Research-based blogging: developing students' skills
Dr Kerstin Sailer (UCL Bartlett School of Architecture) discusses how her students have benefitted from hands-on teaching and learning by visiting specific buildings and writing a weekly blog.
23 June 2015
"I am a Lecturer in Complex Buildings at the Space Syntax Laboratory, Bartlett School of Architecture, where I investigate the impact of spatial design on people and social behaviours inside a range of buildings such as offices, laboratories, hospitals and schools.
I lead the module ‘Buildings Organisations Networks’ (BON) in the MSc Spatial Design: Architecture and Cities (SDAC), which attracts postgraduate students from a variety of countries, backgrounds and disciplines each year, most of which have a first degree in architecture or planning and have worked in practice for a few years.
The biggest challenge for our students is to become researchers, who read, write, apply theory to real life cases and critically reflect on the impact of the built environment. To address this challenge I have devised an innovative approach combining visits to specific buildings in London with a weekly blogging exercise. This enables students to observe phenomena first hand, develop their writing skills, and become active learners, who make connections to the world through the use of social media."
What do you enjoy most about teaching UCL students? How have students responded to your teaching methods?
I feel very privileged to teach such a bright lot of students from all over the world. Learning from them is fascinating – for instance in one of my lectures on school buildings I ask the students to make a quick sketch of the secondary school they attended. Then we come together and introduce each other to the different ways in which teaching and learning can be organised spatially in different places around the world and how this has an impact on culture, achievements and the way we see the world.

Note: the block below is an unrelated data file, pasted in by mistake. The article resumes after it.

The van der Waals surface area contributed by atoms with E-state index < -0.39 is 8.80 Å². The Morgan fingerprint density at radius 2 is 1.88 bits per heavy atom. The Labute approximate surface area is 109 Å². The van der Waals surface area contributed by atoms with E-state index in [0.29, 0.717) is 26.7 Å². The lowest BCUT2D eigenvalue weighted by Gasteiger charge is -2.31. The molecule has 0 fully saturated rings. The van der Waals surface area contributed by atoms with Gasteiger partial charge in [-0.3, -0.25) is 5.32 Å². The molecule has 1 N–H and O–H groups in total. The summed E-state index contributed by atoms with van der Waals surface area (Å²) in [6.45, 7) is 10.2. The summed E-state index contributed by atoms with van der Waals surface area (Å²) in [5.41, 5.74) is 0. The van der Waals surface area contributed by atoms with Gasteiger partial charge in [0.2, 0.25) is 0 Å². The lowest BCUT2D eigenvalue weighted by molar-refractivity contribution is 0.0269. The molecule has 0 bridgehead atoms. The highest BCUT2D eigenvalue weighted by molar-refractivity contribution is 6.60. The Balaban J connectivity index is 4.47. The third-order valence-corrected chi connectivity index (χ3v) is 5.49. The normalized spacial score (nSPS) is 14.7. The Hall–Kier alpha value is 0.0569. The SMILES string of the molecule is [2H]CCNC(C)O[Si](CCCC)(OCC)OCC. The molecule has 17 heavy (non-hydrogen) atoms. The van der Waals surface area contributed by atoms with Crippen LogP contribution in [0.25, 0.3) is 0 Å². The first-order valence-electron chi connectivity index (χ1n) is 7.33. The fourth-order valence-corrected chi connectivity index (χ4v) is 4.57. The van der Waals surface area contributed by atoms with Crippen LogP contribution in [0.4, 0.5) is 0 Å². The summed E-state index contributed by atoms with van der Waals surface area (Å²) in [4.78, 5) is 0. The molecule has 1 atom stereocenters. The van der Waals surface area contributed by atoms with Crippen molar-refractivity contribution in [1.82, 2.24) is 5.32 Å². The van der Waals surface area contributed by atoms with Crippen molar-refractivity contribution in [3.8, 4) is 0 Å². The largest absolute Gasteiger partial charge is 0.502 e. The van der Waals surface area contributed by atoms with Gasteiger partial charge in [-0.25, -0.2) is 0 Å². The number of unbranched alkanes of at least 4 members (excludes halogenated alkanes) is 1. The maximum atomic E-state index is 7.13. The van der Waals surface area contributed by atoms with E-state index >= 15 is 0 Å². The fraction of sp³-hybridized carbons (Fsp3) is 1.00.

With the blogging, the students are often sceptical in the beginning. For some it feels very daunting to produce a text on a weekly basis, which is then not only read by me but also their peers and potentially the public. I know this is a big ask, but once they get the hang of it, I get a lot of positive feedback. Asked about the single best thing about the module, students commented: “The weekly blogging exercise. It forces you to quickly assimilate the knowledge and apply it”, “The site visits and (…) especially listening to what the other students thought of the sites, and how they could connect it both to past practice as architects or planners, but also their way of seeing the connection between theory and the site we visited”.
Do you have any advice for UCL colleagues who are unsure about trying a different approach to teaching? What support (colleagues, faculty, departmental, central, external) did you utilise?
I would advise colleagues to be experimental and just go for it step by step. The method I’m now using has been created over the course of 4 years and I am still fine-tuning and improving it every year. You will find out what works and doesn’t work for your own setting and context, and I have experienced that students are actually quite excited to try something new and are keen to give feedback how it has worked for them.
I have used a lot of different resources: I have discussed my ideas with colleagues, I have asked former students, I have read about pedagogical theories and approaches and utilised expertise from the IOE during studying for a Postgraduate Certificate in Teaching and Learning in Higher and Professional Education. I have also found helpful resources on Twitter, for instance from a professor in the US, who uses social media. But then at some point I believe you just have to do it and try it out yourself.
What does your Provost's Teaching Award recognition mean to you? How might it affect your approach to teaching in the future?
It is an honour to be recognised for contributing to innovation in learning and teaching at UCL. I feel it balances the common perception that UCL is all about research, which is not the case. We love research and we do it very well, but we also love passing our knowledge on. Seeing the sparkle in a student’s eye when it suddenly clicks and they’ve understood something, or seeing them grow from week to week and produce intelligent and reflective essays is a wonderful moment. I also learn a lot from my students and hearing their questions often makes me think again.
I’m very proud of my students and would like to thank them for everything they bring to the course and to UCL as a community.